Half an Independence: Women, Violence, and Modern Lives in India


Frederick Burkhardt Residential Fellowships for Recently Tenured Scholars


German, Russian, and Asian Languages and Literatures; Women's, Gender, and Sexuality Studies; and South Asian Studies


For residence at the National Humanities Center during academic year 2017-2018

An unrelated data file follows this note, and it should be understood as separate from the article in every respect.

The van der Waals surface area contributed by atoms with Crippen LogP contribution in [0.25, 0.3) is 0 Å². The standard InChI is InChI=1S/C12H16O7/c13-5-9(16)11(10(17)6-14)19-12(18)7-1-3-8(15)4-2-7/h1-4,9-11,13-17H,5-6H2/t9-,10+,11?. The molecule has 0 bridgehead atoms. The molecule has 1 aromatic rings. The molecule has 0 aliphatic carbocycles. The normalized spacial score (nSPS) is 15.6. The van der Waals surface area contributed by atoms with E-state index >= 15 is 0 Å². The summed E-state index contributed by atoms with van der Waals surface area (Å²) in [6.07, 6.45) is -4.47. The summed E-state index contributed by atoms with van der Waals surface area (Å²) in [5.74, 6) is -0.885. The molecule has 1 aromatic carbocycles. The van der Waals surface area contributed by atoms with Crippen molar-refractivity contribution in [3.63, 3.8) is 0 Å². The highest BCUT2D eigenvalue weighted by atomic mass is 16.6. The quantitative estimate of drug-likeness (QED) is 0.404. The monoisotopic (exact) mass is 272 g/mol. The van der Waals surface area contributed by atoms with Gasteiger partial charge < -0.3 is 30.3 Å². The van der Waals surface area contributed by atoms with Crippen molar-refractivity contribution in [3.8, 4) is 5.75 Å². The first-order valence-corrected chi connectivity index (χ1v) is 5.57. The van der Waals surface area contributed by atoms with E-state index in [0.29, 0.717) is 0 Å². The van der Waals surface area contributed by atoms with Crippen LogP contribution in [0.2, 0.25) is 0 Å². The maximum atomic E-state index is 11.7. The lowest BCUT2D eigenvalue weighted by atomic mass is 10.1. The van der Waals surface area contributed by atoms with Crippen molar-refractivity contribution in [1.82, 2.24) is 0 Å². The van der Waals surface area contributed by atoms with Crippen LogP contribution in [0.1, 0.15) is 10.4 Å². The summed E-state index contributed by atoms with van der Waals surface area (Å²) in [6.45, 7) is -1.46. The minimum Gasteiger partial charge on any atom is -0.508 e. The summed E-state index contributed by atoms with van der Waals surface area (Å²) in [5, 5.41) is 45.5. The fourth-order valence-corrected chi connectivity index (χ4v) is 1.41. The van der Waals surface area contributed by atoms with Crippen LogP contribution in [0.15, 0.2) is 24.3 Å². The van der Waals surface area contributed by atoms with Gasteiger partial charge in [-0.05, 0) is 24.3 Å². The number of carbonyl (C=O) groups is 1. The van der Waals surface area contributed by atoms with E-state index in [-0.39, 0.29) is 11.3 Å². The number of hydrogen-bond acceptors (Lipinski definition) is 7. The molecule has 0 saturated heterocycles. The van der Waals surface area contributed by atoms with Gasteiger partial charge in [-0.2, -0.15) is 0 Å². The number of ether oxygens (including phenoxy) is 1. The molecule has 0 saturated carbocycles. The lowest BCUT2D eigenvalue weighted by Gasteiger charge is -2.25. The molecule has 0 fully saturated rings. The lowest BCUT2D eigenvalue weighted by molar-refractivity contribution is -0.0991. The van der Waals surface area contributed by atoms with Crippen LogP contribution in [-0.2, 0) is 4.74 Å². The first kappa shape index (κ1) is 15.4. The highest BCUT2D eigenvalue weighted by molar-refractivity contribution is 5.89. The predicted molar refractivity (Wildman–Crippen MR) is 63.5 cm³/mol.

This project is an investigation of rape narratives in modern India, which uses sexual violence as a prism to get at broader phenomena of modernization. It examines how Indians are recalibrating what it means to be modern and global in debates about rape. By reframing narratives of rape since India’s independence from Britain within India’s modernity, the project offers an alternative history of sexual violence, which eschews tradition, religion, and culture to focus instead on the relevance of modernity and nationalism in India’s present. After the Delhi case of 2012, public introspection focused on rural and class-based notions of gender and was less attentive to the rapid modernization of India from 1947 to the present. This project examines film, literature, popular culture, and ethnography through the lens of sexual violence to understand the particularities and ambivalences of modern lives in India.